My hair sounds like yours--mostly straight, with a little curl. I do not use shampoo, soap, or conditioner, just running my head under hot water in the shower every morning. When I wash it, it gets all fly-away and silky and looks stupid. The whole point of growing it long was to save trouble, you know? Not washing saves a lot of trouble. If I've been camping or working in the crawl space or something, yeah, OK, I'll use shampoo, but otherwise, nada. After showering, I dry it roughly with a towel, brush it straight back, put it in a pony-tail holder, then just let it dry on its own.

On preview--you're going to have to work out on your own how this is going to go. I did this process while dating and looking for a job, and decided that anyone who didn't like how my hair looked wasn't someone I wanted to spend time and energy on. If you don't keep it clean and conditioned and split-end free, you will be judged to be some kind of dirty hippie. You need to decide if you give a damn.
posted by MrMoonPie at 7:23 AM on August 15, 2011 [1 favorite]


I shaved it then grew it. It made my hair look good in the inbetween stages when it was growing out. Takes about a year to get long. I never noticed any split ends or whatever, but I wasn't looking. IMO natural hair looks good without the undercut, but that's just me.
posted by Not Supplied at 7:25 AM on August 15, 2011


Also there's more than one way to wear long hair. I've got pretty curly hair and when it was down to my shoulders I did a center part, Oscar Wilde kinda thing. Not hippie at all.
posted by The Whelk at 7:26 AM on August 15, 2011


You will use a lot more shampoo. You will need conditioner as part of your daily routine, and a brush will be necessary, instead of just a comb. You will shed, a lot. You will go through an "awkward phase" with your hair where it will be uneven before the front and sides become long enough to tie back. That is where it will look the worst, but once you get past it, your hair will look better.

However, your hair will be straighter because of the added weight and be less likely to frizz out.

Another point: if/when you cut all your long hair off, everyone will tell you how much better you look with short hair.
posted by deanc at 7:30 AM on August 15, 2011 [2 favorites]


you should try to keep it neat, or at the very least under control, at the back and in front of the ears--the places where head hair shifts into being facial hair and neck fuzz, both of which require different sorts of tending. for the neck fuzz, ask your barber to tend to it when you are having your split ends weeded out; the sideburns will be trickier and something you'll likely have to work out on your own, as there are questions of personal taste involved.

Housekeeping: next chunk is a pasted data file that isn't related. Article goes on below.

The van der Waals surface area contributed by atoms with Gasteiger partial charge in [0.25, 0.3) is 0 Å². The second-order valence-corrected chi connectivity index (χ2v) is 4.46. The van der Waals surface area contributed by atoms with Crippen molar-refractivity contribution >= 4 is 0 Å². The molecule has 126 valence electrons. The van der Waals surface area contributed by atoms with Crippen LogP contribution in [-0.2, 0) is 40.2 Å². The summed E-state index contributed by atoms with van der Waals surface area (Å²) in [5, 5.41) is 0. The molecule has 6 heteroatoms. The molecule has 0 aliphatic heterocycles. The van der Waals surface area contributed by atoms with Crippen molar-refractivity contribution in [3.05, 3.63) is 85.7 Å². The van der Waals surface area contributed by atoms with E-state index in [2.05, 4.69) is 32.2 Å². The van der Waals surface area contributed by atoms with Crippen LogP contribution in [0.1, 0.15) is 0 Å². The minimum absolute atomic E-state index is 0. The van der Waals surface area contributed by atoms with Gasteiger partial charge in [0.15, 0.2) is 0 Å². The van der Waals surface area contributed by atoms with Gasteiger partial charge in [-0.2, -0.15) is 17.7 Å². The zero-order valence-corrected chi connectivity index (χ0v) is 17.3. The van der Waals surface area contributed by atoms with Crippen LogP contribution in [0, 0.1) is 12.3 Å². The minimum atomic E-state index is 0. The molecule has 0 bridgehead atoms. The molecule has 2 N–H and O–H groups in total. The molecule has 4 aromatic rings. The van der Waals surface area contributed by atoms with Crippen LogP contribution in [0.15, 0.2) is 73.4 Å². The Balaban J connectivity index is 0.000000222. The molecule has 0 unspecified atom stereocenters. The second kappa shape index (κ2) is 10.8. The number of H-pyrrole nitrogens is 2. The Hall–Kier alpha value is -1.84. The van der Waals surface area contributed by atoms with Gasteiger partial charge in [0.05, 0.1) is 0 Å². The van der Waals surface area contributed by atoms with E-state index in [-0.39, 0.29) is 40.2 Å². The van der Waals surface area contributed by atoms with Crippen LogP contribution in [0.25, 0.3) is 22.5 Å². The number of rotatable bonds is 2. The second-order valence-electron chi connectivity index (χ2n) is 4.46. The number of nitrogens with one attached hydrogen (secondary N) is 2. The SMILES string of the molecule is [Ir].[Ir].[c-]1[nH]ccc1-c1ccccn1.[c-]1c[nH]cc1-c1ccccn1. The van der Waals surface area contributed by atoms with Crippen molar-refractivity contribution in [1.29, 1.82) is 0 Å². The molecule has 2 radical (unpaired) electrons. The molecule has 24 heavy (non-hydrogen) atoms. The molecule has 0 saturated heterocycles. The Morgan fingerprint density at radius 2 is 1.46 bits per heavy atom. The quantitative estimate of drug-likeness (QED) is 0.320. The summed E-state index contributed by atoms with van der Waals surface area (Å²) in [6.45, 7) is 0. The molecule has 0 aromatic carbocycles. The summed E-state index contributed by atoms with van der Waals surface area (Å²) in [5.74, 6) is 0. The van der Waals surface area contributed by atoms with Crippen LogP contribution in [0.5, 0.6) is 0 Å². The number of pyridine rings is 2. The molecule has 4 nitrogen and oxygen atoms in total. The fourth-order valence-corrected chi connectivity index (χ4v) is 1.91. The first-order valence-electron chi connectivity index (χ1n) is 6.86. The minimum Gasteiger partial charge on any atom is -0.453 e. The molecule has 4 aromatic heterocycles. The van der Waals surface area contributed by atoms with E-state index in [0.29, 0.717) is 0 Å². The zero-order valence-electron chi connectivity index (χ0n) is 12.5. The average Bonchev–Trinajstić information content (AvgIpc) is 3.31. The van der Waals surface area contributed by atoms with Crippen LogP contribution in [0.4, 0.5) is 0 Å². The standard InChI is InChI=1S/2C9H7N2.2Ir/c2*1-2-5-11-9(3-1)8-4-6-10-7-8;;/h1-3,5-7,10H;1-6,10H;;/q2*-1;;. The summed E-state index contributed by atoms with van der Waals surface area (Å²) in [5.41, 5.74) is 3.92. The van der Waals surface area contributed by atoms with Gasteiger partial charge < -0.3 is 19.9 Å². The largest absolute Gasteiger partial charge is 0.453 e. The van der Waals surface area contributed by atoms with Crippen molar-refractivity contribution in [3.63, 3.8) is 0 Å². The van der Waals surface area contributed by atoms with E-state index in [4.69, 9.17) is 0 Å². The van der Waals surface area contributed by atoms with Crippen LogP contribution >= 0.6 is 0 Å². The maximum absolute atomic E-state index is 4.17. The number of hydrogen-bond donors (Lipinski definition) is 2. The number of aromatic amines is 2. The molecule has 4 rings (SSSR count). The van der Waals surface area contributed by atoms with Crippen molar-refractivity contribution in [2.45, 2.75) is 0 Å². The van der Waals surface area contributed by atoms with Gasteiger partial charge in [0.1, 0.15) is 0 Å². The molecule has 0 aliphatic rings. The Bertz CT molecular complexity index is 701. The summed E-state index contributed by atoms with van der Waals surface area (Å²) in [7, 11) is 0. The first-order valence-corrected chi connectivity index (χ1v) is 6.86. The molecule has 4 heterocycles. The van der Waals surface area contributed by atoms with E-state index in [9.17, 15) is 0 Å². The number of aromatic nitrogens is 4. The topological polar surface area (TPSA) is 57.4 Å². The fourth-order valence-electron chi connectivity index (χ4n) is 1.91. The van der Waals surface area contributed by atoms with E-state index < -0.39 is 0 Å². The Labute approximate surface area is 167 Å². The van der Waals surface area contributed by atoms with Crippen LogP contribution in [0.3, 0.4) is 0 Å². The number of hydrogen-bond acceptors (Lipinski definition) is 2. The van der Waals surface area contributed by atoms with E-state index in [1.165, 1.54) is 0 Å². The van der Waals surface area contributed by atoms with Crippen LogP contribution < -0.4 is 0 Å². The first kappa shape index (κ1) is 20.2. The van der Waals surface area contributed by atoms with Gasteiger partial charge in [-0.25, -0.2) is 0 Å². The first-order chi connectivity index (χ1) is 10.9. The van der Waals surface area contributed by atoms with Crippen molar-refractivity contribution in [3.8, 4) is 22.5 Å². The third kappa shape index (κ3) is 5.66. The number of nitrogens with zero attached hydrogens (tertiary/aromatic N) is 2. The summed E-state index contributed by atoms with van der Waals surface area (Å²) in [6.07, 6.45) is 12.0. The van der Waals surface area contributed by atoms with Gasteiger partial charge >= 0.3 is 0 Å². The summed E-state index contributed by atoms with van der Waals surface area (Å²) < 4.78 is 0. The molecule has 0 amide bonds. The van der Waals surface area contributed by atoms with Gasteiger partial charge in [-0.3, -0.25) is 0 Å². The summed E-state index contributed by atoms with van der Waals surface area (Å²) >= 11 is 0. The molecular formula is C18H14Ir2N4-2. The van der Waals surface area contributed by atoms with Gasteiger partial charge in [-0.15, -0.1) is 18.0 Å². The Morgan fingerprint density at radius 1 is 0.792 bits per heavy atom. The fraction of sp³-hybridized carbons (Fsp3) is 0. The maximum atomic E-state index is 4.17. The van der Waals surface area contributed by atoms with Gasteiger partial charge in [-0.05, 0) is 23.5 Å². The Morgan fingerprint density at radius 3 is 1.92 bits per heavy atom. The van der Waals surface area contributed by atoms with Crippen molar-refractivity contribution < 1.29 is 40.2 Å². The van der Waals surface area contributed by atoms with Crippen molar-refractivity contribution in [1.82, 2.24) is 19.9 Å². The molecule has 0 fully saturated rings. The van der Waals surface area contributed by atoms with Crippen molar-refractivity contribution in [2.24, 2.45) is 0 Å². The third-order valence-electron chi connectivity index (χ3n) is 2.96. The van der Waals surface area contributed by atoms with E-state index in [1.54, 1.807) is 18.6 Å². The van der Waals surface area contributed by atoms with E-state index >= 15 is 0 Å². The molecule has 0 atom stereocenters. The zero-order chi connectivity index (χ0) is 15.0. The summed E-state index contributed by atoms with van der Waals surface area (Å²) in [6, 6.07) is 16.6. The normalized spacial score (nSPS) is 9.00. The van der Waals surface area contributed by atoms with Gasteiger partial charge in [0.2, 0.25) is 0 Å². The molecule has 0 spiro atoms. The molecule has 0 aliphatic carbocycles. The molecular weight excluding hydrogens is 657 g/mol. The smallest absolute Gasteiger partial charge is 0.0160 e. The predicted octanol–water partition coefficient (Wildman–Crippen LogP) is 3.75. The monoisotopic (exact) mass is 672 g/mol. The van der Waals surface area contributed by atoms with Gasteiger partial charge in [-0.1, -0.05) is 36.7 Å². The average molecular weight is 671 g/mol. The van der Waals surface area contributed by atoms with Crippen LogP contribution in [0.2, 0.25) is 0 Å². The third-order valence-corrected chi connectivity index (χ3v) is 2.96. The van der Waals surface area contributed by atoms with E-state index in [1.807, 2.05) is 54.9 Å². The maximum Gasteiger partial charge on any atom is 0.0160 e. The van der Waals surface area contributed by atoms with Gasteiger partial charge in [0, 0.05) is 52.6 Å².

posted by spindle at 7:32 AM on August 15, 2011 [1 favorite]


If you wear a ponytail, get the hairline on the nape of your neck trimmed for neatness. It makes a big difference.
posted by jgirl at 7:35 AM on August 15, 2011 [2 favorites]


Nthing keeping it trimmed. Go to a stylist and tell them you want to grow out your hair, and to give you a cut that will work with that. The shorter your hair, the less time you have between cuts before it starts looking shaggy/mullet-y/unkempt, so either you visit a stylist regularly or you decide not to care. If you find a stylist you really like and feel comfortable talking to, stick with them.

Conditioner is your new best friend. Suave and VO5 - the very cheapest of the drugstore brands - are actually pretty okay, but they're thin formulas, and you might end up using half the bottle every time you wash your hair. My current favorite conditioner is Garnier Triple Nutrition - a mid-range drugstore brand. I've heard good things about Trader Joe's conditioners, too.

Don't brush your hair when it's wet if you can help it. Before you rinse out the conditioner, comb your fingers through your hair to gently get out any knots, and it will dry fairly tangle-free.
posted by Metroid Baby at 7:48 AM on August 15, 2011 [1 favorite]